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David Friedrich Strauss: Conclusion, The Life of Jesus (c. 1835)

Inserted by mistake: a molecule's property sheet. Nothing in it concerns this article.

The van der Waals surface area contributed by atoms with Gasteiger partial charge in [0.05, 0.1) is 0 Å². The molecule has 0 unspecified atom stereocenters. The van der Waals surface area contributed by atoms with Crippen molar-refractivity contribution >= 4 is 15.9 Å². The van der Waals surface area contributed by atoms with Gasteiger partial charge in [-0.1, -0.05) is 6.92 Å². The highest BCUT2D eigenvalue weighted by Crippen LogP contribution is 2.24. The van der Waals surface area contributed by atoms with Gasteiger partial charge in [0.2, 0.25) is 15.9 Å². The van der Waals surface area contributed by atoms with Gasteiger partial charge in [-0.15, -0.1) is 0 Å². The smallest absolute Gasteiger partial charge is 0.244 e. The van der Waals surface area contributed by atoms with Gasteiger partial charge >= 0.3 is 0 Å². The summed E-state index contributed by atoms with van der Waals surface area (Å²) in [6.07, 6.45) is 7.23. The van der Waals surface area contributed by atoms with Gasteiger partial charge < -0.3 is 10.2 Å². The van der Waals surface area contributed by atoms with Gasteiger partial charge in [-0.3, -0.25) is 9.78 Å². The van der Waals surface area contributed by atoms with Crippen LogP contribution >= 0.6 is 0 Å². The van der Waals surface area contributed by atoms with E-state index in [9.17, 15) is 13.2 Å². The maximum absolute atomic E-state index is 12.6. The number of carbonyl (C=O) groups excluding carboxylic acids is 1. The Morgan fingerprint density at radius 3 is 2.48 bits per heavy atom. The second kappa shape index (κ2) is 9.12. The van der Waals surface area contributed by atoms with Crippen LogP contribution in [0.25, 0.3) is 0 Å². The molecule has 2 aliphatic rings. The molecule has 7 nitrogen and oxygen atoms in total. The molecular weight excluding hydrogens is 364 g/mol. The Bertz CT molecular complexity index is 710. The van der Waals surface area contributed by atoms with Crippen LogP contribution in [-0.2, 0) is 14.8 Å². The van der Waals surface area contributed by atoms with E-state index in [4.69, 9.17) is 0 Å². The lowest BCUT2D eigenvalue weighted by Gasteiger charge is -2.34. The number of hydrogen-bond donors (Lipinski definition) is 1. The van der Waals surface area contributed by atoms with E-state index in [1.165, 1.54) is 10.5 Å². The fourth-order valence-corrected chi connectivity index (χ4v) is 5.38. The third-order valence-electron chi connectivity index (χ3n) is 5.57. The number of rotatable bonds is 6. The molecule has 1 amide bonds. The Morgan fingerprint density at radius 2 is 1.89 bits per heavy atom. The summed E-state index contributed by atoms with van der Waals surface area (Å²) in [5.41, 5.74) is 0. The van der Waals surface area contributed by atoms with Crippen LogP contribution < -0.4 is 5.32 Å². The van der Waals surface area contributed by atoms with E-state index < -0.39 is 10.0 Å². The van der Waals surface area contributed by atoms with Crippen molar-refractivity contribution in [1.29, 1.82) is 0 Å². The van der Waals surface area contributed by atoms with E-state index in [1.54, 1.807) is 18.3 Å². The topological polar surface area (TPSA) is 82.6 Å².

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Xenophon and Plato – who does not think of Matthew and John when he hears these names, but how unfavorable to the latter is the comparison. In the first place, the authors of the Socratic memorabilia, the two symposia, the Phaedo etc., were actual disciples of Socrates. By contrast, the authors of the first and fourth Gospel were not direct disciples of Jesus. If no external evidence had survived regarding the above-mentioned texts of the two Athenians, we would yet recognize them as the works of contemporaries and personal acquaintances of Socrates. In the case of the two Gospels, no matter how old and unanimous the testimony of their Apostolic authorship might be, we would not put our credence in it, for it is contradicted by the plainest appearance of the books themselves. Second, the two men who wrote about Socrates were quite intent on illustrating his uniqueness and worth as a human being, a citizen, a thinker, an educator of the youth. To be sure, our two Evangelists do the same in their own way. But that is not enough for them. Their Jesus, after all, is supposed to have been more than a man, a God-begotten miracle worker, indeed, according to one of them, the divine creative word incarnate. That is why their account not only contains a series of miraculous deeds and destinies alongside the activity of Jesus as a teacher, but this miraculous element is also intermixed with the teachings they place into his mouth, as a result of which they have Jesus say things about himself that no person of sound mind could possibly have uttered. Third, Plato and Xenophon are in agreement on all the essential things they report about Socrates. Some things they report in identical words; individual features that are unique to one still unite admirably into a single picture with those presented by the other. And when Xenophon, with respect to the philosophical importance of Socrates, often falls as much below his subject as Plato rises above it with his liberal inventions, and places Platonic speculations into the mouth of his Socrates, the two accounts correct each other through a comparison of the two authors, and the shortcoming is innocuous, on Xenophon’s part because it results from an unintended inadequacy, on Plato’s part because he makes no claim to being a historical writer in his Socratic dialogues. By contrast, we have seen how irreconcilable is the Christ of Matthew and that of John, and how earnestly the author of the fourth Gospel, in particular, asserts the truth of his account. But all the ways in which the accounts of Jesus that have come down to us are different – to their disadvantage – from those about Socrates with respect to historical accuracy, and they have their roots in the differences of time and nationalities. The pure air and bright light of Athenian culture and enlightenment, in which the image of Socrates appears so distinctly, contrasts with the thick, murky cloud of Jewish delusion and superstition and Alexandrine fanaticism, from which the form of Jesus looks out at us scarcely recognizable as human.

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